@JustTim I was/am very similar. Not moving through lessons as fast as I wanted to - no structured practice of any kind - but having fun. I graduated from following along youtube songs with tab to Rocksmith. Rocksmith was a gamechanger - still no structured practice but a boatload of songs I like to play, meaning several hours a week with the bass in my hands. To some extent I’ve gotten better purely through doing it alot. I think the single thing thats helped me improve the most (other than BB) was finding a song I love that I was 80% capable of playing - because I love the song I’d put in the time to learn the difficult licks in the other 20% - and wouldn’t you know it, I learned something!
(And like you, I have way too much gear - a middling novice player does not need 5 basses, but here I am. The curse of middle age through retired novice bassists: having enough resources to get anything you want, but not having enough time to use any of it properly!)
I raised this exact concern with my wife last night. I feel like my progress has stagnated since our recent move.
She says not and then pointed out the callouses on my hands and the 7 kms of fencing that I’ve undertaken.
I still feel like I should be better than I am after 2 years of playing but I am my worst critic.
I would post my covers here but although I am mechanically minded, good with a rifle and can adapt ( should read bodge) to get by in most instances I simply cannot get the hang of this recording through di’s and computers.
Does it stop me from playing at least an hour a day? No but I’d love to be further along my journey of competence than I am.
And as for too much gear, the draw full of pedals in my shed would definitely agree with that sentiment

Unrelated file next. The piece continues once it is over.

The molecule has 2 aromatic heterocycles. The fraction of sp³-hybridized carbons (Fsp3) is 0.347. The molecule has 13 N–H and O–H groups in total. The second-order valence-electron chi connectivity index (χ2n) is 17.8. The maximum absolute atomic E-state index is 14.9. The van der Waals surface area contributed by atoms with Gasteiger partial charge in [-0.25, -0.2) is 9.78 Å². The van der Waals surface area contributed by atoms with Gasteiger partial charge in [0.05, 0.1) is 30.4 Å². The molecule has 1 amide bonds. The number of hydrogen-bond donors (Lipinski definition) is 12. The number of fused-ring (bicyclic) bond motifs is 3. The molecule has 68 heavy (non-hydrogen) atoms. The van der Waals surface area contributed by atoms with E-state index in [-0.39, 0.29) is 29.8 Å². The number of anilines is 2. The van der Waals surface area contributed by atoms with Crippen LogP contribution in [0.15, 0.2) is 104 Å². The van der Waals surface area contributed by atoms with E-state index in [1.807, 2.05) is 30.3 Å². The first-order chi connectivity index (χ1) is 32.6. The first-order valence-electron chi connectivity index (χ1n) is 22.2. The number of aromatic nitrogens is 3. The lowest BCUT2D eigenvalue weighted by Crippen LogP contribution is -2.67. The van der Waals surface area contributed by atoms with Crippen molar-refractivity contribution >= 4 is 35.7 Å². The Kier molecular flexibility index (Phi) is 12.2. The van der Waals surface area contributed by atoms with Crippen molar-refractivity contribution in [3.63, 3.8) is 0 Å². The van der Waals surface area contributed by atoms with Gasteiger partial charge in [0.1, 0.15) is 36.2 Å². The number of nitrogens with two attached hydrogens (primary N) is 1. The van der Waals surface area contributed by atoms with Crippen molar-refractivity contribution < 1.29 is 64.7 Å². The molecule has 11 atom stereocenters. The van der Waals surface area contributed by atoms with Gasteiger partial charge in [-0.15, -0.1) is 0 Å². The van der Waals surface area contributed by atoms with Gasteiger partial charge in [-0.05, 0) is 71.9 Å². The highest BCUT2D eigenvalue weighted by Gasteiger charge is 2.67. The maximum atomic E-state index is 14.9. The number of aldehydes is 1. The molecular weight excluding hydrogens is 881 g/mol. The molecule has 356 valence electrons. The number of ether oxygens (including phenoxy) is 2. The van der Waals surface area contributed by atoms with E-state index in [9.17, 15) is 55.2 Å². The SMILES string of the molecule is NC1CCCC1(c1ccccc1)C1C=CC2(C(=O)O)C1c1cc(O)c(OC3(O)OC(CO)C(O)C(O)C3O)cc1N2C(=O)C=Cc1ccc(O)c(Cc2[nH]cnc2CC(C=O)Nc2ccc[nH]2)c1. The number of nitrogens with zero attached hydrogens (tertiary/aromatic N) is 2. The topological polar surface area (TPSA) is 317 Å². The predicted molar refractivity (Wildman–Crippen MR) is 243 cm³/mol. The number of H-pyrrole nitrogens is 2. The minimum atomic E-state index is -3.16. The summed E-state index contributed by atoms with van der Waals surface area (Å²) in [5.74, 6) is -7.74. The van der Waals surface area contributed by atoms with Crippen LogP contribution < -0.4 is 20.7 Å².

I liken music to golf sometimes (I stopped playing golf cause it just seemed silly to me to spend 5 hours doing that instead of playing music, or anything else for that matter).
But…when I played golf…one really great shot erased a dozen or so bad shots and motivated me to get another fantastic shot. Soon two amazing shots erased a couple dozen bad ones in my mind.
Learning an instrument is a lot the same in the beginning. Small moments of ‘hey, that sounded like something’ erase hours of practice. Then the small moments become more frequent, or larger, or both.
Maybe you couldn’t get out of a sandtrap if your life depended on it, then boom, one day you chip out to 3 feet from the pin. Same on bass, what was hard gets easier.
The good moments start getting more and more, and you start to understand that you will always have things harder than your current ability (damn you Rocco Prestia) but that becomes the motivation to chip (pun intended) away at it and keep getting better.